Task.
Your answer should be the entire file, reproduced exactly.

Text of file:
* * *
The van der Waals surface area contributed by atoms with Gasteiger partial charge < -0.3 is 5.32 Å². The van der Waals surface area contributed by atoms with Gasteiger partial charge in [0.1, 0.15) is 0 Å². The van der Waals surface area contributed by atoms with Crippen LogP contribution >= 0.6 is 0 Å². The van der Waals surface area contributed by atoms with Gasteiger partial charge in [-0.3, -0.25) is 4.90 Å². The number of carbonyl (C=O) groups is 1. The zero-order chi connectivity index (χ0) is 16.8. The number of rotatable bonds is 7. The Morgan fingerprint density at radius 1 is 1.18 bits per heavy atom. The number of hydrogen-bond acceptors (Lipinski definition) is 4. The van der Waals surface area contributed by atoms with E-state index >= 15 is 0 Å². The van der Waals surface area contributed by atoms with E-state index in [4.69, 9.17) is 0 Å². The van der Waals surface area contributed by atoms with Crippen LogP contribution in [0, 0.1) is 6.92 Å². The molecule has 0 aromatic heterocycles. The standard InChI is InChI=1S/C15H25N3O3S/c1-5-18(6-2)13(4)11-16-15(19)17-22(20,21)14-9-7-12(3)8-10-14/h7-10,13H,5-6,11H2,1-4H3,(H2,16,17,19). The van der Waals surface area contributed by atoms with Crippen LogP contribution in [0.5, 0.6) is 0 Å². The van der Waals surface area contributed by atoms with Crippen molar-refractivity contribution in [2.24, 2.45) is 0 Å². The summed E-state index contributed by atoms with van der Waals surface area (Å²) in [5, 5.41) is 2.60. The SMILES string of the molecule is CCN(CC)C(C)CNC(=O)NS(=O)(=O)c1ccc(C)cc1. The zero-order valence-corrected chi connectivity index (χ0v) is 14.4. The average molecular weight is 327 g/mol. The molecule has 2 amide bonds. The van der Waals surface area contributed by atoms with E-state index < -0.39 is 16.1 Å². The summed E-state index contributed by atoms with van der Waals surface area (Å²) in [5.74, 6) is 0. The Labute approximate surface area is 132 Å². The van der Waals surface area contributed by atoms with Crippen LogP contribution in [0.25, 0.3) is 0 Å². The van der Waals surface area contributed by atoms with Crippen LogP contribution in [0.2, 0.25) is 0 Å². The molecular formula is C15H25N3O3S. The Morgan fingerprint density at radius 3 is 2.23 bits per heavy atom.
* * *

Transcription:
The van der Waals surface area contributed by atoms with Gasteiger partial charge < -0.3 is 5.32 Å². The van der Waals surface area contributed by atoms with Gasteiger partial charge in [0.1, 0.15) is 0 Å². The van der Waals surface area contributed by atoms with Crippen LogP contribution >= 0.6 is 0 Å². The van der Waals surface area contributed by atoms with Gasteiger partial charge in [-0.3, -0.25) is 4.90 Å². The number of carbonyl (C=O) groups is 1. The zero-order chi connectivity index (χ0) is 16.8. The number of rotatable bonds is 7. The Morgan fingerprint density at radius 1 is 1.18 bits per heavy atom. The number of hydrogen-bond acceptors (Lipinski definition) is 4. The van der Waals surface area contributed by atoms with E-state index >= 15 is 0 Å². The van der Waals surface area contributed by atoms with E-state index in [4.69, 9.17) is 0 Å². The van der Waals surface area contributed by atoms with Crippen LogP contribution in [0, 0.1) is 6.92 Å². The molecule has 0 aromatic heterocycles. The standard InChI is InChI=1S/C15H25N3O3S/c1-5-18(6-2)13(4)11-16-15(19)17-22(20,21)14-9-7-12(3)8-10-14/h7-10,13H,5-6,11H2,1-4H3,(H2,16,17,19). The van der Waals surface area contributed by atoms with Crippen LogP contribution in [0.5, 0.6) is 0 Å². The van der Waals surface area contributed by atoms with Crippen molar-refractivity contribution in [2.24, 2.45) is 0 Å². The summed E-state index contributed by atoms with van der Waals surface area (Å²) in [5, 5.41) is 2.60. The SMILES string of the molecule is CCN(CC)C(C)CNC(=O)NS(=O)(=O)c1ccc(C)cc1. The zero-order valence-corrected chi connectivity index (χ0v) is 14.4. The average molecular weight is 327 g/mol. The molecule has 2 amide bonds. The van der Waals surface area contributed by atoms with E-state index < -0.39 is 16.1 Å². The summed E-state index contributed by atoms with van der Waals surface area (Å²) in [5.74, 6) is 0. The Labute approximate surface area is 132 Å². The van der Waals surface area contributed by atoms with Crippen LogP contribution in [0.25, 0.3) is 0 Å². The van der Waals surface area contributed by atoms with Crippen LogP contribution in [0.2, 0.25) is 0 Å². The molecular formula is C15H25N3O3S. The Morgan fingerprint density at radius 3 is 2.23 bits per heavy atom.